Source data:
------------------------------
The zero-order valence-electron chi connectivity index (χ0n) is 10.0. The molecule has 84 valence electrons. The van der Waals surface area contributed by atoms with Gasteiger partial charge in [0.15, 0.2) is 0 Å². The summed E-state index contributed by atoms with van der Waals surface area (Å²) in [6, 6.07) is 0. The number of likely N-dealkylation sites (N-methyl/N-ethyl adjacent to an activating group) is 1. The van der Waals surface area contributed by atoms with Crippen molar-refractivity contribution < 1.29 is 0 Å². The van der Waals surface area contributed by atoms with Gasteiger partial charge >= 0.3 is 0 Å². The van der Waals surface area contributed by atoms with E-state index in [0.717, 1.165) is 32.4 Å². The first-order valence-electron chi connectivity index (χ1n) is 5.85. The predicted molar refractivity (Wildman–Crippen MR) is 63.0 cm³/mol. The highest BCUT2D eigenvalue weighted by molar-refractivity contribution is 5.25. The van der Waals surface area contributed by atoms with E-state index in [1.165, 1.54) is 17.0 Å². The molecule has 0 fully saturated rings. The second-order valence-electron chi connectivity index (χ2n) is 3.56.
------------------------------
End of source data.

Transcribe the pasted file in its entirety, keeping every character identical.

The zero-order valence-electron chi connectivity index (χ0n) is 10.0. The molecule has 84 valence electrons. The van der Waals surface area contributed by atoms with Gasteiger partial charge in [0.15, 0.2) is 0 Å². The summed E-state index contributed by atoms with van der Waals surface area (Å²) in [6, 6.07) is 0. The number of likely N-dealkylation sites (N-methyl/N-ethyl adjacent to an activating group) is 1. The van der Waals surface area contributed by atoms with Crippen molar-refractivity contribution < 1.29 is 0 Å². The van der Waals surface area contributed by atoms with Gasteiger partial charge >= 0.3 is 0 Å². The van der Waals surface area contributed by atoms with E-state index in [0.717, 1.165) is 32.4 Å². The first-order valence-electron chi connectivity index (χ1n) is 5.85. The predicted molar refractivity (Wildman–Crippen MR) is 63.0 cm³/mol. The highest BCUT2D eigenvalue weighted by molar-refractivity contribution is 5.25. The van der Waals surface area contributed by atoms with E-state index in [1.165, 1.54) is 17.0 Å². The molecule has 0 fully saturated rings. The second-order valence-electron chi connectivity index (χ2n) is 3.56.